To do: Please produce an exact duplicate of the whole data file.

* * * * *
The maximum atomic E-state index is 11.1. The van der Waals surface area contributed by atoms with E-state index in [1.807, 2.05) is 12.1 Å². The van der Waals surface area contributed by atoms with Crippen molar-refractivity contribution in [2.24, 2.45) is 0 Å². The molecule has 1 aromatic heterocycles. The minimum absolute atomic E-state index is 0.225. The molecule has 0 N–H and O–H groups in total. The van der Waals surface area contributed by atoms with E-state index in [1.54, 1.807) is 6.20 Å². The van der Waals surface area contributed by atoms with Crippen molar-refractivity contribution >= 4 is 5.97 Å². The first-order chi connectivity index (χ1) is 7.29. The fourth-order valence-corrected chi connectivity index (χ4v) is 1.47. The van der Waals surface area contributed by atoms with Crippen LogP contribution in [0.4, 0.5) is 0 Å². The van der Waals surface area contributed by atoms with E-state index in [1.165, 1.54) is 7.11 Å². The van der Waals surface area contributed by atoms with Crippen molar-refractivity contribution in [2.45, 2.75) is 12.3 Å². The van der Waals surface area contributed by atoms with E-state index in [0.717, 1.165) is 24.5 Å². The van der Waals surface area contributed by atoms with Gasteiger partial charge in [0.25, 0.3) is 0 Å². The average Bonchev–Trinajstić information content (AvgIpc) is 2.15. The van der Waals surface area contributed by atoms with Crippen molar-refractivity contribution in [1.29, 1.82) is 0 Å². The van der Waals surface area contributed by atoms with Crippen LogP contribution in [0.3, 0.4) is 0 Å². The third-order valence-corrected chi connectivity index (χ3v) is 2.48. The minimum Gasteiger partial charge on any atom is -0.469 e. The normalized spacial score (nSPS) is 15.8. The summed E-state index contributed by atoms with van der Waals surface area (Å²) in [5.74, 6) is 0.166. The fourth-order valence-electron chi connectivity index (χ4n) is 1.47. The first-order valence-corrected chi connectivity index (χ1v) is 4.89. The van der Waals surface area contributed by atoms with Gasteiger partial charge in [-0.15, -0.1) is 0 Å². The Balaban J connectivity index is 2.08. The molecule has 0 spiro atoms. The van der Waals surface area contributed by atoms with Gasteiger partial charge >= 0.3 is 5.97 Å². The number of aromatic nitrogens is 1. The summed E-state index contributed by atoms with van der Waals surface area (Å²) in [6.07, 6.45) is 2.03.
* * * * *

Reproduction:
The maximum atomic E-state index is 11.1. The van der Waals surface area contributed by atoms with E-state index in [1.807, 2.05) is 12.1 Å². The van der Waals surface area contributed by atoms with Crippen molar-refractivity contribution in [2.24, 2.45) is 0 Å². The molecule has 1 aromatic heterocycles. The minimum absolute atomic E-state index is 0.225. The molecule has 0 N–H and O–H groups in total. The van der Waals surface area contributed by atoms with E-state index in [1.54, 1.807) is 6.20 Å². The van der Waals surface area contributed by atoms with Crippen molar-refractivity contribution >= 4 is 5.97 Å². The first-order chi connectivity index (χ1) is 7.29. The fourth-order valence-corrected chi connectivity index (χ4v) is 1.47. The van der Waals surface area contributed by atoms with Crippen LogP contribution in [0.4, 0.5) is 0 Å². The van der Waals surface area contributed by atoms with E-state index in [1.165, 1.54) is 7.11 Å². The van der Waals surface area contributed by atoms with Crippen molar-refractivity contribution in [2.45, 2.75) is 12.3 Å². The van der Waals surface area contributed by atoms with E-state index in [0.717, 1.165) is 24.5 Å². The van der Waals surface area contributed by atoms with Gasteiger partial charge in [0.25, 0.3) is 0 Å². The average Bonchev–Trinajstić information content (AvgIpc) is 2.15. The van der Waals surface area contributed by atoms with Crippen molar-refractivity contribution in [1.29, 1.82) is 0 Å². The van der Waals surface area contributed by atoms with Crippen LogP contribution in [0.3, 0.4) is 0 Å². The third-order valence-corrected chi connectivity index (χ3v) is 2.48. The minimum Gasteiger partial charge on any atom is -0.469 e. The normalized spacial score (nSPS) is 15.8. The summed E-state index contributed by atoms with van der Waals surface area (Å²) in [5.74, 6) is 0.166. The fourth-order valence-electron chi connectivity index (χ4n) is 1.47. The first-order valence-corrected chi connectivity index (χ1v) is 4.89. The van der Waals surface area contributed by atoms with Gasteiger partial charge in [-0.15, -0.1) is 0 Å². The Balaban J connectivity index is 2.08. The molecule has 0 spiro atoms. The van der Waals surface area contributed by atoms with Gasteiger partial charge >= 0.3 is 5.97 Å². The number of aromatic nitrogens is 1. The summed E-state index contributed by atoms with van der Waals surface area (Å²) in [6.07, 6.45) is 2.03.